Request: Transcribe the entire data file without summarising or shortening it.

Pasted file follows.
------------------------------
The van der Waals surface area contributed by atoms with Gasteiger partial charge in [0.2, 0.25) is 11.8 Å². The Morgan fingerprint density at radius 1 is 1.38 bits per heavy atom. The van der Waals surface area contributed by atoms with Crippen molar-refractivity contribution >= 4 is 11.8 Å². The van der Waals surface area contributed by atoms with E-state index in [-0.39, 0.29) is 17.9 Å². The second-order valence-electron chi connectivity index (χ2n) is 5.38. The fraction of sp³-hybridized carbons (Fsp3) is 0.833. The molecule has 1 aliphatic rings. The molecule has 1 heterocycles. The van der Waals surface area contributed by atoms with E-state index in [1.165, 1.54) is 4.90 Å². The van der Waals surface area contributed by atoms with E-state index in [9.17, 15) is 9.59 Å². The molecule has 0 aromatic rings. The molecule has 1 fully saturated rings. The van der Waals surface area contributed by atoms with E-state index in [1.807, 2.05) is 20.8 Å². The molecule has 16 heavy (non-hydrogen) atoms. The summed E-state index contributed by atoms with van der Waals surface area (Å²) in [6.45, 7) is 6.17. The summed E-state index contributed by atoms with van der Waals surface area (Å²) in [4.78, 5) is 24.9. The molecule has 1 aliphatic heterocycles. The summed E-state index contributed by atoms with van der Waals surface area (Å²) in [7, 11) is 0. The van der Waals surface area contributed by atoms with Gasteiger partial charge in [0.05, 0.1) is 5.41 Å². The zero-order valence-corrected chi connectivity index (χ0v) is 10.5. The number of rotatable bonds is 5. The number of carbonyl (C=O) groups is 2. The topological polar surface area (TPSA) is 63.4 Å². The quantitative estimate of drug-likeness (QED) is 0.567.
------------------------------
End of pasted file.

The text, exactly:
The van der Waals surface area contributed by atoms with Gasteiger partial charge in [0.2, 0.25) is 11.8 Å². The Morgan fingerprint density at radius 1 is 1.38 bits per heavy atom. The van der Waals surface area contributed by atoms with Crippen molar-refractivity contribution >= 4 is 11.8 Å². The van der Waals surface area contributed by atoms with E-state index in [-0.39, 0.29) is 17.9 Å². The second-order valence-electron chi connectivity index (χ2n) is 5.38. The fraction of sp³-hybridized carbons (Fsp3) is 0.833. The molecule has 1 aliphatic rings. The molecule has 1 heterocycles. The van der Waals surface area contributed by atoms with E-state index in [1.165, 1.54) is 4.90 Å². The van der Waals surface area contributed by atoms with E-state index in [9.17, 15) is 9.59 Å². The molecule has 0 aromatic rings. The molecule has 1 fully saturated rings. The van der Waals surface area contributed by atoms with E-state index in [1.807, 2.05) is 20.8 Å². The molecule has 16 heavy (non-hydrogen) atoms. The summed E-state index contributed by atoms with van der Waals surface area (Å²) in [6.45, 7) is 6.17. The summed E-state index contributed by atoms with van der Waals surface area (Å²) in [4.78, 5) is 24.9. The molecule has 1 aliphatic heterocycles. The summed E-state index contributed by atoms with van der Waals surface area (Å²) in [7, 11) is 0. The van der Waals surface area contributed by atoms with Gasteiger partial charge in [0.05, 0.1) is 5.41 Å². The zero-order valence-corrected chi connectivity index (χ0v) is 10.5. The number of rotatable bonds is 5. The number of carbonyl (C=O) groups is 2. The topological polar surface area (TPSA) is 63.4 Å². The quantitative estimate of drug-likeness (QED) is 0.567.